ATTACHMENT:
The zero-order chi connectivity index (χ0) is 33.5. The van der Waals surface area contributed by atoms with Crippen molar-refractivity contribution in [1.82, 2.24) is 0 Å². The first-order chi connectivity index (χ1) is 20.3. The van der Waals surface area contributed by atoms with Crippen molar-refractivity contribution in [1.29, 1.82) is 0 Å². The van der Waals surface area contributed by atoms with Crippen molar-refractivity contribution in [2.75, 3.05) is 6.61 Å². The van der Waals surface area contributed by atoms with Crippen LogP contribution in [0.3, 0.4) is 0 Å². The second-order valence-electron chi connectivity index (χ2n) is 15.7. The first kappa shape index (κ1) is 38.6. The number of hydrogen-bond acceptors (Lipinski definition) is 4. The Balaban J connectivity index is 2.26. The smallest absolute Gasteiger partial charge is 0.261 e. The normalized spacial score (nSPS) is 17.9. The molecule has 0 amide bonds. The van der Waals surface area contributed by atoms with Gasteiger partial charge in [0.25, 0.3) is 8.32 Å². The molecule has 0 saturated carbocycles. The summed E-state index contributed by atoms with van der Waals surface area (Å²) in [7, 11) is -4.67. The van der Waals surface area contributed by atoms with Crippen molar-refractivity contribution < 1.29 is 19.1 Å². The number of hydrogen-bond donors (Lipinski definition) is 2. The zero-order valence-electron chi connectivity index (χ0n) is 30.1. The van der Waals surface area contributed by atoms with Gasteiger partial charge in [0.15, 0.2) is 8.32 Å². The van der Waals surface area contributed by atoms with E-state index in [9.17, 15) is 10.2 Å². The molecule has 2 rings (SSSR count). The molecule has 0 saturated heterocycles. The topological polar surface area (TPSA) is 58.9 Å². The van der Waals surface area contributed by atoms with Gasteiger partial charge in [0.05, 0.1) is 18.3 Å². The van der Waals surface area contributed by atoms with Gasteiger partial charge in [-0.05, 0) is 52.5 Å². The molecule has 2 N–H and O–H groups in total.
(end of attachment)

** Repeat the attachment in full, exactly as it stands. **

The zero-order chi connectivity index (χ0) is 33.5. The van der Waals surface area contributed by atoms with Crippen molar-refractivity contribution in [1.82, 2.24) is 0 Å². The first-order chi connectivity index (χ1) is 20.3. The van der Waals surface area contributed by atoms with Crippen molar-refractivity contribution in [1.29, 1.82) is 0 Å². The van der Waals surface area contributed by atoms with Crippen molar-refractivity contribution in [2.75, 3.05) is 6.61 Å². The van der Waals surface area contributed by atoms with Crippen LogP contribution in [0.3, 0.4) is 0 Å². The second-order valence-electron chi connectivity index (χ2n) is 15.7. The first kappa shape index (κ1) is 38.6. The number of hydrogen-bond acceptors (Lipinski definition) is 4. The Balaban J connectivity index is 2.26. The smallest absolute Gasteiger partial charge is 0.261 e. The normalized spacial score (nSPS) is 17.9. The molecule has 0 amide bonds. The van der Waals surface area contributed by atoms with Gasteiger partial charge in [0.25, 0.3) is 8.32 Å². The molecule has 0 saturated carbocycles. The summed E-state index contributed by atoms with van der Waals surface area (Å²) in [7, 11) is -4.67. The van der Waals surface area contributed by atoms with Crippen molar-refractivity contribution < 1.29 is 19.1 Å². The number of hydrogen-bond donors (Lipinski definition) is 2. The zero-order valence-electron chi connectivity index (χ0n) is 30.1. The van der Waals surface area contributed by atoms with Gasteiger partial charge in [0.15, 0.2) is 8.32 Å². The van der Waals surface area contributed by atoms with E-state index in [9.17, 15) is 10.2 Å². The molecule has 2 rings (SSSR count). The molecule has 0 saturated heterocycles. The topological polar surface area (TPSA) is 58.9 Å². The van der Waals surface area contributed by atoms with Gasteiger partial charge in [0.05, 0.1) is 18.3 Å². The van der Waals surface area contributed by atoms with Gasteiger partial charge in [-0.05, 0) is 52.5 Å². The molecule has 2 N–H and O–H groups in total.